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February 5th, 2013
Feds vs Civilians

Justice Department 'memo' reveals legal case for drone strikes on Americans

A confidential Justice Department memo concludes that the U.S. government can order the killing of American citizens if they are believed to be "senior operational leaders" of al-Qaida or "an associated force" -- even if there is no intelligence indicating they are engaged in an active plot to attack the U.S.

Gee-whiz, what could possibly go wrong with THAT policy?

The 16-page memo, a copy of which was obtained by NBC News, provides new details about the legal reasoning behind one of the Obama administration's most secretive and controversial polices: its dramatically increased use of drone strikes against al-Qaida suspects, including those aimed at American citizens, such as the  September 2011 strike in Yemen that killed alleged al-Qaida operatives Anwar al-Awlaki and Samir Khan. Both were U.S. citizens who had never been indicted by the U.S. government nor charged with any crimes.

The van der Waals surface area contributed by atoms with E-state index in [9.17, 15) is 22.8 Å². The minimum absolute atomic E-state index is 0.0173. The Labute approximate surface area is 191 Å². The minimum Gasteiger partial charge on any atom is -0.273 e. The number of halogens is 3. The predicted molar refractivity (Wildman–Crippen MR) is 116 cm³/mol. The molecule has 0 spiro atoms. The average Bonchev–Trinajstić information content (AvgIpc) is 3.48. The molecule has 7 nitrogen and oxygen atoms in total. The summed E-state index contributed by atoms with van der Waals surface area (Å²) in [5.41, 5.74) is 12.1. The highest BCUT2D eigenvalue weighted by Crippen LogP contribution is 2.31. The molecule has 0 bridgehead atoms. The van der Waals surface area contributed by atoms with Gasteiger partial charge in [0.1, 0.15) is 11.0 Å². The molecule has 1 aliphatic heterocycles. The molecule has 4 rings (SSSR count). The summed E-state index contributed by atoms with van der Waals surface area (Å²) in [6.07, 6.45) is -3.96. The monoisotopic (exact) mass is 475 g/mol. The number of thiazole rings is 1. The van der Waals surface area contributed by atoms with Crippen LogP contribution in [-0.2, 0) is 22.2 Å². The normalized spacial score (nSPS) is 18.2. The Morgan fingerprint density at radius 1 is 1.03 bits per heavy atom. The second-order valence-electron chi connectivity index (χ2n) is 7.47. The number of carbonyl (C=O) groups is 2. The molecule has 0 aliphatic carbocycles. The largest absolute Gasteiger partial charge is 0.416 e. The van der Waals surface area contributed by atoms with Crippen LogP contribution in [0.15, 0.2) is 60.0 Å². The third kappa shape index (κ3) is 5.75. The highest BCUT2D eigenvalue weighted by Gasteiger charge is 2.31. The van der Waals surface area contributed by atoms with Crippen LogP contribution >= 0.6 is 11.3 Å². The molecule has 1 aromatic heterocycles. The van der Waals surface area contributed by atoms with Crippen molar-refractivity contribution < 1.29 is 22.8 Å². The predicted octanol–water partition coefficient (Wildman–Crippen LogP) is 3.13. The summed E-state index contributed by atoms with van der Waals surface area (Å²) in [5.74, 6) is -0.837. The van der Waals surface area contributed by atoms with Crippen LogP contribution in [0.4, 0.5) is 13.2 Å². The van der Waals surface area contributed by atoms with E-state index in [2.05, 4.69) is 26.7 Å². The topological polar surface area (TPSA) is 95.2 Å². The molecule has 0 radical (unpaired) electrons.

The confidential Justice Department "white paper" introduces a more expansive definition of self-defense or imminent attack than described  by Brennan or Holder in their public speeches.  It refers, for example, to what it calls a "broader concept of imminence" than actual intelligence about any ongoing plot against the U.S. homeland.    

The white paper also includes a more extensive discussion of why targeted strikes against Americans does not violate constitutional protections afforded American citizens as well as   a U.S. law that criminalizes the killing of U.S. nationals overseas.

Doesn't it piss you off that everyday more and more of the crazy far fetched wacky things that the extremely paranoid people are saying turn out to be true?

-W&J's Producer

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